I should be sleepy.

I’m groggy, but I feel agitated.

If you go to the right side of this blog and click the word “mania” in the tag cloud, you’ll find a lot of entries about this subject.

I want to sing. Shout. Dance. But not in a healthy way. I want to flail and thrash.

I had a change in my medication recently. I’ll be calling my psychiatric prescribing nurse practitioner in the morning to ask if it could trigger mania.

I know a lot of people with bipolar disorder who actually look forward to this high, but for me, it’s devastating. I spend money I don’t have. I act out sexually in unhealthy ways. I have delusions. I talk to trees.

I’m angry and anxious.

I feel vulnerable.

I feel sick.

Life Changes

I recently celebrated a milestone and have had some time to think about my life before and after.

Before sobriety, diagnosis, and treatment:

• I dreamt of suicide and thought of it daily.

• I had self-loathing down to a tee. I’m gay, and I grew up in a fundamentalist Christian household, which taught me deep hatred.

• My relationships were not longstanding. I had fiery, quick friendships that lasted as long as the interest was fresh whether it was physical or about some mutual subject.

• I quit two high-paying jobs that had real potential to take me to greater heights of accomplishment and high status.

• I used money foolishly to attract people.

• I abused alcohol passionately.

After sobriety, diagnosis, and treatment:

• I just celebrated 13 years of sobriety. I have learned in that time to find peace and serenity by living day-to-day and concentrating on the present.

• I live frugally on disability and am quite happy with it. The money I have is little, and I don’t begrudge my desires for small luxuries like ice cream or a new shirt off eBay.

• While I don’t presently work because of my disability, I serve on the board of directors of a small theater group and am intimately active in it. I act, direct, and manage productions. I am a stalwart member of the group.

• I have great relationships with my children from my marriage that I thought would make me straight. I even have a really good relationship with my ex-wife. I have true friends I can turn to in times of need.

• I no longer hate my homosexuality. I embrace it. I’m fabulous. I am a proud, out gay man, and I take part in activities that support equality in my community and my country.

• I don’t have suicidal ideation today. I was hospitalized for it recently, and that was during a mixed episode of severe mania. I went to the hospital voluntarily to stabilize my medications.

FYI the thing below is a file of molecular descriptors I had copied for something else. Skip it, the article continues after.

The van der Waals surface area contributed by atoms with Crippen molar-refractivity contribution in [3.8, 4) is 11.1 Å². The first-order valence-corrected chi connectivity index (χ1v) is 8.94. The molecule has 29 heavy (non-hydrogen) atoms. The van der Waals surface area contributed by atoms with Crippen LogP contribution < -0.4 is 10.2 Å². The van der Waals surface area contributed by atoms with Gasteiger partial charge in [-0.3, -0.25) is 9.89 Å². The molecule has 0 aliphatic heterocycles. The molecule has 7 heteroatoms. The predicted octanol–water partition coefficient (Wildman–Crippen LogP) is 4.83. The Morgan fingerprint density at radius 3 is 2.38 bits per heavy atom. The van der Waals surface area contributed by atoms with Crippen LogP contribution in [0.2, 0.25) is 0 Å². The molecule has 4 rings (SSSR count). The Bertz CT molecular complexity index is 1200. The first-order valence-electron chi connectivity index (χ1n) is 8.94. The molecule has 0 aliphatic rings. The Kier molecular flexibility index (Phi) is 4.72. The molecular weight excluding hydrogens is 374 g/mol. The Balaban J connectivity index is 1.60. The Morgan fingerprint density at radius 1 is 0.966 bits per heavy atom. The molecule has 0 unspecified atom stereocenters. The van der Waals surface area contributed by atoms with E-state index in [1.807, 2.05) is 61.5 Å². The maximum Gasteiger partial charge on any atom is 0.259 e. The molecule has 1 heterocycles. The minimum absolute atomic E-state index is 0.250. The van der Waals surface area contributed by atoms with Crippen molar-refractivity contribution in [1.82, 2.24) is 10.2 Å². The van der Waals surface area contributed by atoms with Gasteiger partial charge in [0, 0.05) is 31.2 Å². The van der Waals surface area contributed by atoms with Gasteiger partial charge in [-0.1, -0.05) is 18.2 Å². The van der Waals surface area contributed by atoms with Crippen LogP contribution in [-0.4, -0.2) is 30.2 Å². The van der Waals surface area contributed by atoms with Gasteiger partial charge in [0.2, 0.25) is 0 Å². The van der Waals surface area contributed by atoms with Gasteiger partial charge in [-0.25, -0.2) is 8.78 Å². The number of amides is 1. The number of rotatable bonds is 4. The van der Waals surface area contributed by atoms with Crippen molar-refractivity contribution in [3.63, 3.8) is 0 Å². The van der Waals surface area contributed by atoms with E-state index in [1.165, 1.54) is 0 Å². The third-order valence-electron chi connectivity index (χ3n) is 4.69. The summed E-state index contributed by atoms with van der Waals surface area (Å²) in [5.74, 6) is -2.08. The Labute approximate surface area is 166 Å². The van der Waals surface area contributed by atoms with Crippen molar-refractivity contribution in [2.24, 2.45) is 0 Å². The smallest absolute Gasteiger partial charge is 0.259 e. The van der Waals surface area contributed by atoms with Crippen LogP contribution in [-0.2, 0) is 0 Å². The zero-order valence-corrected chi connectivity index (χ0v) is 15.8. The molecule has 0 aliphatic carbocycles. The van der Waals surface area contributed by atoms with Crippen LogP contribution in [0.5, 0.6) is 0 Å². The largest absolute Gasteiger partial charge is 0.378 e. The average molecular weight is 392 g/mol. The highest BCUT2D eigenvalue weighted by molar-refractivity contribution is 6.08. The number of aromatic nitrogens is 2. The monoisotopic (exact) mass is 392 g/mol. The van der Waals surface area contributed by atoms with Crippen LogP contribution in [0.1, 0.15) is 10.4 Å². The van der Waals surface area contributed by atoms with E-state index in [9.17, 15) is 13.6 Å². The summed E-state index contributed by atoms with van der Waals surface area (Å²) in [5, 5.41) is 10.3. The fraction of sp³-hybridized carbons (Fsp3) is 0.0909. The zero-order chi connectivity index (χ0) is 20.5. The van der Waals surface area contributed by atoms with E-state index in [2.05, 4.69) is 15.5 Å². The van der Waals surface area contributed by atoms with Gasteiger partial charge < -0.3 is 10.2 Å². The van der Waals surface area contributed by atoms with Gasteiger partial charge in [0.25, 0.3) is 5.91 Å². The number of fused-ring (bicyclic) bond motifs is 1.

I am lucky. I have never doubted my mental illness. When I was diagnosed in 2001, it was something of a relief to me. I finally had a name for the pain that I was feeling, and I knew there was treatment for it. I began to take the medication right away and have never faltered.

I also believe wholeheartedly in talk therapy. I’ve been seeing the same therapist since 1997. She knows me inside and out and can quickly point out where I need work. She makes me do the work, too. She sugarcoats nothing.

My life continues to improve day by day. I’m happy to be here today, and regular readers of this blog know that’s another milestone.

Mania 2

I’m manic. I’m typing very slowly, because I’m rather heavily sedated. I say rather, because I’m more sedated than I like. I took my morning medication and added the dose of Klonopin that I usually skip since it makes me feel drowsy, woozy, and zombie-like. I wrote about mania here in my entry entitled “Whee!” It’s a good description of what it’s like to be manic. I can’t write like that today, not with this combination of medication roiling my brain.

I’ve been manic now for weeks and reeling. I’ve spent money best saved to pay medical bills from staying in the hospital during the holidays for an abscessed tooth. Those bills are enormous for someone on a limited income. The spending isn’t really the issue for me. It’s the emotions attached to it. There’s a drive. The need to possess is fiery. (I’ve written about my brain being on fire here, too. I think the entry was titled “Brain on Fire” simply enough.) I remember when I was newly diagnosed I thought I needed a new sofa pillow. I went to the store for one and came home with about 20 or 30. Thankfully, I returned them all at the time.